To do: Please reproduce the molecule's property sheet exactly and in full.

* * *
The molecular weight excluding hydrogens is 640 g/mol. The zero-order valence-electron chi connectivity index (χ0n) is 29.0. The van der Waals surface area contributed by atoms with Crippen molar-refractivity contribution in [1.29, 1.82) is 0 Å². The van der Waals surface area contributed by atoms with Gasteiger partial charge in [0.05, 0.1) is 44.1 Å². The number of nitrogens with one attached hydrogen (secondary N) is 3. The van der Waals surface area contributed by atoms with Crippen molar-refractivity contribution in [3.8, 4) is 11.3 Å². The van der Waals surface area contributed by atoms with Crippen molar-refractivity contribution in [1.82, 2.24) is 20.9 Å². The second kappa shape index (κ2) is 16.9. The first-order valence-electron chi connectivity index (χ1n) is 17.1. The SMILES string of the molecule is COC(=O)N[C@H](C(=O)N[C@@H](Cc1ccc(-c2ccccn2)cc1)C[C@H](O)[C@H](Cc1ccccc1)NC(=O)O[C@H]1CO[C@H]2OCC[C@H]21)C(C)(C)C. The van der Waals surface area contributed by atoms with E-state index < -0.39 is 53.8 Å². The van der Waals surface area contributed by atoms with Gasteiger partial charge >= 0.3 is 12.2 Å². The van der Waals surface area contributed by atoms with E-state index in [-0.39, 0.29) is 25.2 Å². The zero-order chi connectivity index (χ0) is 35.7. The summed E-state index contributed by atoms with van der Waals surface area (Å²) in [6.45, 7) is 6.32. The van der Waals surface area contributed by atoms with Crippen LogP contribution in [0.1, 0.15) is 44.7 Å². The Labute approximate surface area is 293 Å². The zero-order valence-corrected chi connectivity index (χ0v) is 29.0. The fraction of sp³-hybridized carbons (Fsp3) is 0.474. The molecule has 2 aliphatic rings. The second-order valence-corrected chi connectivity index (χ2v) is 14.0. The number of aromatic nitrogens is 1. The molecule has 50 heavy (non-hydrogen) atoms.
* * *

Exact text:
The molecular weight excluding hydrogens is 640 g/mol. The zero-order valence-electron chi connectivity index (χ0n) is 29.0. The van der Waals surface area contributed by atoms with Crippen molar-refractivity contribution in [1.29, 1.82) is 0 Å². The van der Waals surface area contributed by atoms with Gasteiger partial charge in [0.05, 0.1) is 44.1 Å². The number of nitrogens with one attached hydrogen (secondary N) is 3. The van der Waals surface area contributed by atoms with Crippen molar-refractivity contribution in [3.8, 4) is 11.3 Å². The van der Waals surface area contributed by atoms with Crippen molar-refractivity contribution in [1.82, 2.24) is 20.9 Å². The second kappa shape index (κ2) is 16.9. The first-order valence-electron chi connectivity index (χ1n) is 17.1. The SMILES string of the molecule is COC(=O)N[C@H](C(=O)N[C@@H](Cc1ccc(-c2ccccn2)cc1)C[C@H](O)[C@H](Cc1ccccc1)NC(=O)O[C@H]1CO[C@H]2OCC[C@H]21)C(C)(C)C. The van der Waals surface area contributed by atoms with E-state index < -0.39 is 53.8 Å². The van der Waals surface area contributed by atoms with Gasteiger partial charge >= 0.3 is 12.2 Å². The van der Waals surface area contributed by atoms with E-state index in [-0.39, 0.29) is 25.2 Å². The zero-order chi connectivity index (χ0) is 35.7. The summed E-state index contributed by atoms with van der Waals surface area (Å²) in [6.45, 7) is 6.32. The van der Waals surface area contributed by atoms with Crippen LogP contribution in [0.1, 0.15) is 44.7 Å². The Labute approximate surface area is 293 Å². The zero-order valence-corrected chi connectivity index (χ0v) is 29.0. The fraction of sp³-hybridized carbons (Fsp3) is 0.474. The molecule has 2 aliphatic rings. The second-order valence-corrected chi connectivity index (χ2v) is 14.0. The number of aromatic nitrogens is 1. The molecule has 50 heavy (non-hydrogen) atoms.